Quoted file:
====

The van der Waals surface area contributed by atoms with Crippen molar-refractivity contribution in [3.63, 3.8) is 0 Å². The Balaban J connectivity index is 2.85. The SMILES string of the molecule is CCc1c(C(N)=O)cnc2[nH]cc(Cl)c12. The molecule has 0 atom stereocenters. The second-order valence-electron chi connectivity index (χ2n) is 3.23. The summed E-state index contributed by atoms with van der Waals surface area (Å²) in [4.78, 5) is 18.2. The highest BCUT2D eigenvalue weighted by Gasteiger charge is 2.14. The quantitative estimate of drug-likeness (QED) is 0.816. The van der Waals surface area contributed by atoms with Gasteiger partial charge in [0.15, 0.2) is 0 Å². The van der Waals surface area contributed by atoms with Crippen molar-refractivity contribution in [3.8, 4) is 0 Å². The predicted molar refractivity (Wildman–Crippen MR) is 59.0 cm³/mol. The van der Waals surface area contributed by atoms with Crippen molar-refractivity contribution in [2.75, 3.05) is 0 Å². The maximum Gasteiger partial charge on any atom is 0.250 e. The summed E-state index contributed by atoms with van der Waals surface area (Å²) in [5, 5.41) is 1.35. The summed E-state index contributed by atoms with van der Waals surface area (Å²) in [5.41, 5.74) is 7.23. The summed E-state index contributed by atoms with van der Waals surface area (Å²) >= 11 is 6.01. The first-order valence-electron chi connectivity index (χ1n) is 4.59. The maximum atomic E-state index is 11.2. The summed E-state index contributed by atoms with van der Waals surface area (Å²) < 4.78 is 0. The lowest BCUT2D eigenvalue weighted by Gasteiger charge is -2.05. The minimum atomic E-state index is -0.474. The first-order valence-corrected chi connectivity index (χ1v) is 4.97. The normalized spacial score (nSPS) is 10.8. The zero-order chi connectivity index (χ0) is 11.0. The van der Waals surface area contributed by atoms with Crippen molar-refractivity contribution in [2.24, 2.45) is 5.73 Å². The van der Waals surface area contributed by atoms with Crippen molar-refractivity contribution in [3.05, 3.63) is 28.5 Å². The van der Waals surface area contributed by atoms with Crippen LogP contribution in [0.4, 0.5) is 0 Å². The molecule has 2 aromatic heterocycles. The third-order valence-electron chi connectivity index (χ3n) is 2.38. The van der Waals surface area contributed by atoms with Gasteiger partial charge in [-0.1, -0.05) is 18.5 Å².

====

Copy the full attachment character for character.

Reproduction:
The van der Waals surface area contributed by atoms with Crippen molar-refractivity contribution in [3.63, 3.8) is 0 Å². The Balaban J connectivity index is 2.85. The SMILES string of the molecule is CCc1c(C(N)=O)cnc2[nH]cc(Cl)c12. The molecule has 0 atom stereocenters. The second-order valence-electron chi connectivity index (χ2n) is 3.23. The summed E-state index contributed by atoms with van der Waals surface area (Å²) in [4.78, 5) is 18.2. The highest BCUT2D eigenvalue weighted by Gasteiger charge is 2.14. The quantitative estimate of drug-likeness (QED) is 0.816. The van der Waals surface area contributed by atoms with Gasteiger partial charge in [0.15, 0.2) is 0 Å². The van der Waals surface area contributed by atoms with Crippen molar-refractivity contribution in [3.8, 4) is 0 Å². The predicted molar refractivity (Wildman–Crippen MR) is 59.0 cm³/mol. The van der Waals surface area contributed by atoms with Crippen molar-refractivity contribution in [2.75, 3.05) is 0 Å². The maximum Gasteiger partial charge on any atom is 0.250 e. The summed E-state index contributed by atoms with van der Waals surface area (Å²) in [5, 5.41) is 1.35. The summed E-state index contributed by atoms with van der Waals surface area (Å²) in [5.41, 5.74) is 7.23. The summed E-state index contributed by atoms with van der Waals surface area (Å²) >= 11 is 6.01. The first-order valence-electron chi connectivity index (χ1n) is 4.59. The maximum atomic E-state index is 11.2. The summed E-state index contributed by atoms with van der Waals surface area (Å²) < 4.78 is 0. The lowest BCUT2D eigenvalue weighted by Gasteiger charge is -2.05. The minimum atomic E-state index is -0.474. The first-order valence-corrected chi connectivity index (χ1v) is 4.97. The normalized spacial score (nSPS) is 10.8. The zero-order chi connectivity index (χ0) is 11.0. The van der Waals surface area contributed by atoms with Crippen molar-refractivity contribution in [2.24, 2.45) is 5.73 Å². The van der Waals surface area contributed by atoms with Crippen molar-refractivity contribution in [3.05, 3.63) is 28.5 Å². The van der Waals surface area contributed by atoms with Crippen LogP contribution in [0.4, 0.5) is 0 Å². The molecule has 2 aromatic heterocycles. The third-order valence-electron chi connectivity index (χ3n) is 2.38. The van der Waals surface area contributed by atoms with Gasteiger partial charge in [-0.1, -0.05) is 18.5 Å².